Hello loyal blog readers (all two of you)!  I am sad to report that I have departed from Cafe Juanita.  The split was completely amicable though.  I left so I could pursue my job search.  I am looking for a job in my previous corporate career.  My wife and I are expecting our first child soon, so I am returning to my old career so she can stay home with the kid for a while.

If you are plugged into the information technology scene in Seattle, then take a look at my profile on LinkedIn.  Maybe you know of something that might be a good fit for me?

As for this blog, I’m going to try to maintain it but focus on what I’m working on here at home.  Right now I’m just starting a starter, a rye starter to be exact.  Creating and maintaining a starter at home is something I have been meaning to do for a long time.  Here’s the procedure I’m following —

Continue Reading »


Here is the second installment in What’s Sean Been Up To?

Bittersweet Chocolate Tortino, Gorganzola Cream, Almond Croquant, and a Persimmon Brodo

Bittersweet Chocolate Tortino, Gorgonzola Cream, Almond Croquant, and Persimmon Brodo

Bittersweet Chocolate Tortino, Gorgonzola Cream, Almond Croquant, and Persimmon Brodo

This is a dessert that takes some convincing to try, but most people love it once they do. It is the inclusion of gorgonzola, a blue cheese, into the dessert that throws you. However, the gorgonzola and the bittersweet chocolate pair up wonderfully. The inspiration for this dessert come about when I was doing research into traditional Italian desserts and read about a walnut and gorgonzola tortino. The walnuts turned into almonds and the idea to include chocolate… I’m not sure where that came from, but it certainly works!

The cake is a dark chocolate butter sponge that has been dipped in a frangelico soak. Next is a disc of almond croquant followed by another layer of cake. Between this and the final cake layer is piped rounds of whipped cream with gorgonzola and mascarpone cheeses. The cheeses are brought up to room temperature, whipped lightly, and then folded into whipped cream. On top is a whole wheat tuile that adds a nice nuttiness from the wheat bran that gets toasted when the tuile is baked. Finally, surrounding the tortino is a brodo (broth) of clarified persimmon and dots of persimmon puree. To acheive the brodo I used an agar filtration technique on the pureed hachiya persimmons and then just sweetened it slighlty with simple syrup. The dots of orange puree is just the blended hachiyas with a little bit of orange juice and simple syrup. Not only is this dish beautiful, but I think it is delicious.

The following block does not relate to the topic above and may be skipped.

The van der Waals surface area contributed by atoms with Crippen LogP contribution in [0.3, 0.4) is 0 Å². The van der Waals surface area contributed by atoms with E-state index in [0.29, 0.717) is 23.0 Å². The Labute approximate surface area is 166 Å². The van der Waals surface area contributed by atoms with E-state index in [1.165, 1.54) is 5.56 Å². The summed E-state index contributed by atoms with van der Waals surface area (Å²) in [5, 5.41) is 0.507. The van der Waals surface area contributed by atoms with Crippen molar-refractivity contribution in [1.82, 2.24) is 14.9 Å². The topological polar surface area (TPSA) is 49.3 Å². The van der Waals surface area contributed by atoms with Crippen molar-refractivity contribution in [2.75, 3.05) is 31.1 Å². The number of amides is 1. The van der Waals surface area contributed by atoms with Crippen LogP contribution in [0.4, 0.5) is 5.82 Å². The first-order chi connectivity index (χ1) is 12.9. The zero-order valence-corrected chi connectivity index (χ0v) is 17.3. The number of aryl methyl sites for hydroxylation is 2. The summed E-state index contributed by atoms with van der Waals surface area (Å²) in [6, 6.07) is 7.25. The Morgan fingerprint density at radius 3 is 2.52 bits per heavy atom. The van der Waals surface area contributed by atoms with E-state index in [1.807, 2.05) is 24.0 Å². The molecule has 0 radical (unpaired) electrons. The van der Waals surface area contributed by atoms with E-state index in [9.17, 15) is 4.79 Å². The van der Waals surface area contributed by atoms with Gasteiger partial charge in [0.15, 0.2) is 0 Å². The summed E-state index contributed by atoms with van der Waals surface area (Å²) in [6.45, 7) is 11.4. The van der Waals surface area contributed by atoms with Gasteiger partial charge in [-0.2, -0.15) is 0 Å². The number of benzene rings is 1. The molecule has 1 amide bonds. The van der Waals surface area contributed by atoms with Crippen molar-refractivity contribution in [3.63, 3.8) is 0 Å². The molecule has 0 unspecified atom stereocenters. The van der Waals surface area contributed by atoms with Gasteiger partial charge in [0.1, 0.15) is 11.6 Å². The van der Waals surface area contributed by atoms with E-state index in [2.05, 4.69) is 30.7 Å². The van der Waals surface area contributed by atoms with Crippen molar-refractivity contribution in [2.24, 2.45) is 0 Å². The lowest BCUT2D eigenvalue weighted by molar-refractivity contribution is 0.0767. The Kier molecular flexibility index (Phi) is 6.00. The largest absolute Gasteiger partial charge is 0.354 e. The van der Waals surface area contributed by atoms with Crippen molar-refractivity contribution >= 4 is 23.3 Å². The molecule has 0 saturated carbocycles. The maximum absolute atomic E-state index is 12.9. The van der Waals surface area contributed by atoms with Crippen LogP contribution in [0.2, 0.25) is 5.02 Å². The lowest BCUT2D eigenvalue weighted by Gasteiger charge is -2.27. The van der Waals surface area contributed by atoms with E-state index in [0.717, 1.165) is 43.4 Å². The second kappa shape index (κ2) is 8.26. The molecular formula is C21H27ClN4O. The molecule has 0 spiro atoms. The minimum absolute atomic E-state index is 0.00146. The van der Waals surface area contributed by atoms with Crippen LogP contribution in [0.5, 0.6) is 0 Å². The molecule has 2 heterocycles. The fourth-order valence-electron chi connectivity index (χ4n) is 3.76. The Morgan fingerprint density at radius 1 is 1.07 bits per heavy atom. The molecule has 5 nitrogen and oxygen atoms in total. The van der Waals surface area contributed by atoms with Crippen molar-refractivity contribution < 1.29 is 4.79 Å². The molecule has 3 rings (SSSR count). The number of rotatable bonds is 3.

Long Time, No Post

I never said I was good at this blog thing.  It turns out that you actually have to post things up every once in a while.  Who knew?  Well, I guess I should catch-up with what I’ve been doing at Cafe Juanita.  I’ve had a couple things go on the menu since I last posted about the tomato sorbetto. Continue Reading »

My First Menu Item

I am very excited.  My first dessert is going on the menu tonight at Cafe Juanita.  It’s actually something that straddles the line between savory and sweet.  We’re offering it as an intermezzo, if you want it after your main course but before dessert, or you can get it in a slightly larger version (but still small) as a dessert itself.  The picture is a little fuzzy, unfortunately.

Tomato Sorbetto with Basil

Here is what the dish consists of —

Tomato Sorbetto
Fig Vinegar
Ligurian Olive Oil
Maldon Sea Salt
Basil Seeds
Basil Foam

I learned something new today.  Chocolate chip cookie dough, and most likely other similar cookies, benefit from being aged at least 24 hours before being baked.

Quest for the Perfect Chocolate Chip Cookie

I found this to be an entertaining and informative article.  However, there is one thing that I would change with the recipe.  Instead of bothering to sift your flour and leaveners together, just add the leaveners and salt to the bowl when you are creaming the butter and sugar.  This does a better job of evenly dispersing the leaveners than trying to whisk and/or sift them with the flour.  Plus, it saves you a step and gives you one less thing to wash!